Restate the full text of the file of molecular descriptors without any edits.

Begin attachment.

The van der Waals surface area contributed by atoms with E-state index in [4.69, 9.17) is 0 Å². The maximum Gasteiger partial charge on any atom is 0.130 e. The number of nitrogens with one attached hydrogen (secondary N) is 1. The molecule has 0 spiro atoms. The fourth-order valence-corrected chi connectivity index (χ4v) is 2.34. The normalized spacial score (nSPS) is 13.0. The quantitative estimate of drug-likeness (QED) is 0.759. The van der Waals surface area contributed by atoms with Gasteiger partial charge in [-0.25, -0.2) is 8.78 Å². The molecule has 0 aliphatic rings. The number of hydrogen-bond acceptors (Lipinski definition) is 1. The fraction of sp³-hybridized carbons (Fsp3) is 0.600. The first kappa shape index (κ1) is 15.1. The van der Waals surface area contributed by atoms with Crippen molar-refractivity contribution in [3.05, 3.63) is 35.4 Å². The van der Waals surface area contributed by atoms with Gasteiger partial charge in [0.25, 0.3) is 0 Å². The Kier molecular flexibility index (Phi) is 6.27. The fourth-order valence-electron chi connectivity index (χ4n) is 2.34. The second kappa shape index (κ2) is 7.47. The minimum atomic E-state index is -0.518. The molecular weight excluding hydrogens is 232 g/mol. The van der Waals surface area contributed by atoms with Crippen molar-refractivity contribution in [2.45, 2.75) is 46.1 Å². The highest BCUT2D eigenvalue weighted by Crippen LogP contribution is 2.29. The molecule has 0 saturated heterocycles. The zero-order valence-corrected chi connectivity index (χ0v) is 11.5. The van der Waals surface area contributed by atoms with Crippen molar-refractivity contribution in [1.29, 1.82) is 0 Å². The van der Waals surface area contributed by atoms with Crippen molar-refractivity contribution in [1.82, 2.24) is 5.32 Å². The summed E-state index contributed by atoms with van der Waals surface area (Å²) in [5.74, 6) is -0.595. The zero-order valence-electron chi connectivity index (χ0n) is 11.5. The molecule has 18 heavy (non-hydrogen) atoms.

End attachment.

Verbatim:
The van der Waals surface area contributed by atoms with E-state index in [4.69, 9.17) is 0 Å². The maximum Gasteiger partial charge on any atom is 0.130 e. The number of nitrogens with one attached hydrogen (secondary N) is 1. The molecule has 0 spiro atoms. The fourth-order valence-corrected chi connectivity index (χ4v) is 2.34. The normalized spacial score (nSPS) is 13.0. The quantitative estimate of drug-likeness (QED) is 0.759. The van der Waals surface area contributed by atoms with Gasteiger partial charge in [-0.25, -0.2) is 8.78 Å². The molecule has 0 aliphatic rings. The number of hydrogen-bond acceptors (Lipinski definition) is 1. The fraction of sp³-hybridized carbons (Fsp3) is 0.600. The first kappa shape index (κ1) is 15.1. The van der Waals surface area contributed by atoms with Crippen molar-refractivity contribution in [3.05, 3.63) is 35.4 Å². The van der Waals surface area contributed by atoms with Gasteiger partial charge in [0.25, 0.3) is 0 Å². The Kier molecular flexibility index (Phi) is 6.27. The fourth-order valence-electron chi connectivity index (χ4n) is 2.34. The second kappa shape index (κ2) is 7.47. The minimum atomic E-state index is -0.518. The molecular weight excluding hydrogens is 232 g/mol. The van der Waals surface area contributed by atoms with Crippen molar-refractivity contribution in [2.45, 2.75) is 46.1 Å². The highest BCUT2D eigenvalue weighted by Crippen LogP contribution is 2.29. The molecule has 0 saturated heterocycles. The zero-order valence-corrected chi connectivity index (χ0v) is 11.5. The van der Waals surface area contributed by atoms with Crippen molar-refractivity contribution in [1.29, 1.82) is 0 Å². The van der Waals surface area contributed by atoms with Crippen molar-refractivity contribution in [1.82, 2.24) is 5.32 Å². The summed E-state index contributed by atoms with van der Waals surface area (Å²) in [5.74, 6) is -0.595. The zero-order valence-electron chi connectivity index (χ0n) is 11.5. The molecule has 18 heavy (non-hydrogen) atoms.